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Compromise School Funding Plan Passes House

A new school funding plan won approval in the Illinois House.
Dusty Rhodes
NPR Illinois | 91.9 UIS
A new school funding plan won approval in the Illinois House.

It took three different votes, butIllinois may finally be getting the new school funding formula lawmakers have been working on for the past few years. The stateHouse of Representativesyesterdayapproved a new evidence-based school funding plan. It's a compromise, containing most of the plan Democrats proposed months ago, plus a new $75 million program that would provide tax credits to organizations offering private school scholarships.

Teachers unions criticized that provision.

But Representative Bob Pritchard, a Republican from Hinckley, says this school funding reform measure is one of the best things the Illinois House has done.

Dusty Rhodes chats with Sean Crawford about the impact of this legislation."There's been a lot of successful bills that we've passed. We've helped veterans, we've dealt with the environment, with agriculture. But I think this will have the longest-lasting effect," he said.Nobody got everything they wanted, but almost everybody seemed happy when this compromise legislation got a favorable vote. Besides the private-school provision,Republicans added cost-saving options for PE and driversed, plus some property tax relief.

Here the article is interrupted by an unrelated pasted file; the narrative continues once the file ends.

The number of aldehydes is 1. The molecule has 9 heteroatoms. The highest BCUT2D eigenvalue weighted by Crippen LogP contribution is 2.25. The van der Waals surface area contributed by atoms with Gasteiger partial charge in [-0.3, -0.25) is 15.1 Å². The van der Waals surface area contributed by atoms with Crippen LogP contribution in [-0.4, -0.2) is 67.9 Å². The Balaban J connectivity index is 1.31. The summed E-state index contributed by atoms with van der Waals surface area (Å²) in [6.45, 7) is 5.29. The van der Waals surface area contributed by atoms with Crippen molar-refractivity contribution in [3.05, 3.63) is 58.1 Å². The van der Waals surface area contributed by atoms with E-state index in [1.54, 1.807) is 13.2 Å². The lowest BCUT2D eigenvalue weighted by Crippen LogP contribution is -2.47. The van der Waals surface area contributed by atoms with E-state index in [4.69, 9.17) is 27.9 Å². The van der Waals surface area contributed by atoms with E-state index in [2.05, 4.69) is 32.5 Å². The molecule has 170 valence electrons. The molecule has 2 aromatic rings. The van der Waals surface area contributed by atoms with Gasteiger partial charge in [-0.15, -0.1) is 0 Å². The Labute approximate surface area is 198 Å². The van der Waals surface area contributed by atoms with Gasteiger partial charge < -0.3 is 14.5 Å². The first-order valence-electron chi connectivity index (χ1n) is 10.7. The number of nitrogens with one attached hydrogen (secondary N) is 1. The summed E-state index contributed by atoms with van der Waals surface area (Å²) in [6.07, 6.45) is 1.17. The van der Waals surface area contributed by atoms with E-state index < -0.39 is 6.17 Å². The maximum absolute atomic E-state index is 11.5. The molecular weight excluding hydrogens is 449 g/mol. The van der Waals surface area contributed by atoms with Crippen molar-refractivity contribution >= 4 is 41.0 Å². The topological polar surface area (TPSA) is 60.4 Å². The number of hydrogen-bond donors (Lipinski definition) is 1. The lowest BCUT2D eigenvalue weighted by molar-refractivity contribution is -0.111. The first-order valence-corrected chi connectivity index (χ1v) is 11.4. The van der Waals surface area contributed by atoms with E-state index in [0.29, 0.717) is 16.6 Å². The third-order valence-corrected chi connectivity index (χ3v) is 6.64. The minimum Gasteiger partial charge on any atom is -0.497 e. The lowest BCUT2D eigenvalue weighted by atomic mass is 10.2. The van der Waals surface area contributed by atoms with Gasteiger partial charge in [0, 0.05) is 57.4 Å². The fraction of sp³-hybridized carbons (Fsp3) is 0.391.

Rep. Will Davis, the Homewood Democrat who carried the bill, was proud of the final product.

"Even with the tweaks of the compromise — the tax credit not withstanding — the rest of that bill represented things that we wanted to do, that we thought we should do, things that were important to do," he said.

Illinois' current school funding formula has some of the biggest gaps between its richest and poorest districts of any state in the nation.

The vote was followed by a flurry of statements from lawmakers and the governor, praising the agreement. In fact,Raunerexpressed his gratitude to the man he has spent most of time in office demonizing: Speaker of the House Michael Madigan.The Senate is expected to approve the compromise today, and Rauner has promised to sign it.​​


Listen for more on the Education Desk podcast.

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